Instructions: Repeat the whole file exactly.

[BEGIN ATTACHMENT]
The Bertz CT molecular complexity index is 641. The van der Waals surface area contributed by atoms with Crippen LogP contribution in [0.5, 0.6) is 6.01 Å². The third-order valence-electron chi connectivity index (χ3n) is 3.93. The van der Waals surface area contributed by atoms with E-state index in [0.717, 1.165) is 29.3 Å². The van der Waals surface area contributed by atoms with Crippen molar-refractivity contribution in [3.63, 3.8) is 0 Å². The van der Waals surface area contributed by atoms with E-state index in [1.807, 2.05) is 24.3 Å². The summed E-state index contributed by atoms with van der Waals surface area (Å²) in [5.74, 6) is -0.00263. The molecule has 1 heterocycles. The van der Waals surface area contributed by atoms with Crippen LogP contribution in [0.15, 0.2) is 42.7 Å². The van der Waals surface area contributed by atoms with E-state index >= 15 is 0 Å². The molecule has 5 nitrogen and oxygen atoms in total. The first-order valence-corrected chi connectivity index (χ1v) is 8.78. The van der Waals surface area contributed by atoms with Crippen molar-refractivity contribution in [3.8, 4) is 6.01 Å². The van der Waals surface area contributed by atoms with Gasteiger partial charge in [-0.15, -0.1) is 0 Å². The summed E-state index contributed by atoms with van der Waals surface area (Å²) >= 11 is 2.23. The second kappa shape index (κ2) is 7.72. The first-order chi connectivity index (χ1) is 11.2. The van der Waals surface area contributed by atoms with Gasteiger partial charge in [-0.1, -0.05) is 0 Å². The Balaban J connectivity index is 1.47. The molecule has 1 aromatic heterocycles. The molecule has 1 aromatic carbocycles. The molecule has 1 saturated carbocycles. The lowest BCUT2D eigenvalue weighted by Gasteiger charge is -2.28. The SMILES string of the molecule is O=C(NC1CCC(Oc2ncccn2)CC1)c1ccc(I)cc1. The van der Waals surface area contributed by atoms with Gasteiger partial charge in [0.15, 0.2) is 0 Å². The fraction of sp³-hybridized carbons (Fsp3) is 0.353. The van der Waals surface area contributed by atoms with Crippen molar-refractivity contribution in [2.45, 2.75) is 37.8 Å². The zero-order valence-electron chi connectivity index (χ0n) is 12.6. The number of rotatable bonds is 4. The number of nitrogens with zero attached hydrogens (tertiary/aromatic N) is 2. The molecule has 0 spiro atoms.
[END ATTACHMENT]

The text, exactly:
The Bertz CT molecular complexity index is 641. The van der Waals surface area contributed by atoms with Crippen LogP contribution in [0.5, 0.6) is 6.01 Å². The third-order valence-electron chi connectivity index (χ3n) is 3.93. The van der Waals surface area contributed by atoms with E-state index in [0.717, 1.165) is 29.3 Å². The van der Waals surface area contributed by atoms with Crippen molar-refractivity contribution in [3.63, 3.8) is 0 Å². The van der Waals surface area contributed by atoms with E-state index in [1.807, 2.05) is 24.3 Å². The summed E-state index contributed by atoms with van der Waals surface area (Å²) in [5.74, 6) is -0.00263. The molecule has 1 heterocycles. The van der Waals surface area contributed by atoms with Crippen LogP contribution in [0.15, 0.2) is 42.7 Å². The van der Waals surface area contributed by atoms with E-state index >= 15 is 0 Å². The molecule has 5 nitrogen and oxygen atoms in total. The first-order valence-corrected chi connectivity index (χ1v) is 8.78. The van der Waals surface area contributed by atoms with Crippen molar-refractivity contribution in [3.8, 4) is 6.01 Å². The van der Waals surface area contributed by atoms with Gasteiger partial charge in [-0.15, -0.1) is 0 Å². The summed E-state index contributed by atoms with van der Waals surface area (Å²) >= 11 is 2.23. The second kappa shape index (κ2) is 7.72. The first-order chi connectivity index (χ1) is 11.2. The van der Waals surface area contributed by atoms with Gasteiger partial charge in [-0.1, -0.05) is 0 Å². The Balaban J connectivity index is 1.47. The molecule has 1 aromatic heterocycles. The molecule has 1 aromatic carbocycles. The molecule has 1 saturated carbocycles. The lowest BCUT2D eigenvalue weighted by Gasteiger charge is -2.28. The SMILES string of the molecule is O=C(NC1CCC(Oc2ncccn2)CC1)c1ccc(I)cc1. The van der Waals surface area contributed by atoms with Gasteiger partial charge in [0.15, 0.2) is 0 Å². The fraction of sp³-hybridized carbons (Fsp3) is 0.353. The van der Waals surface area contributed by atoms with Crippen molar-refractivity contribution in [2.45, 2.75) is 37.8 Å². The zero-order valence-electron chi connectivity index (χ0n) is 12.6. The number of rotatable bonds is 4. The number of nitrogens with zero attached hydrogens (tertiary/aromatic N) is 2. The molecule has 0 spiro atoms.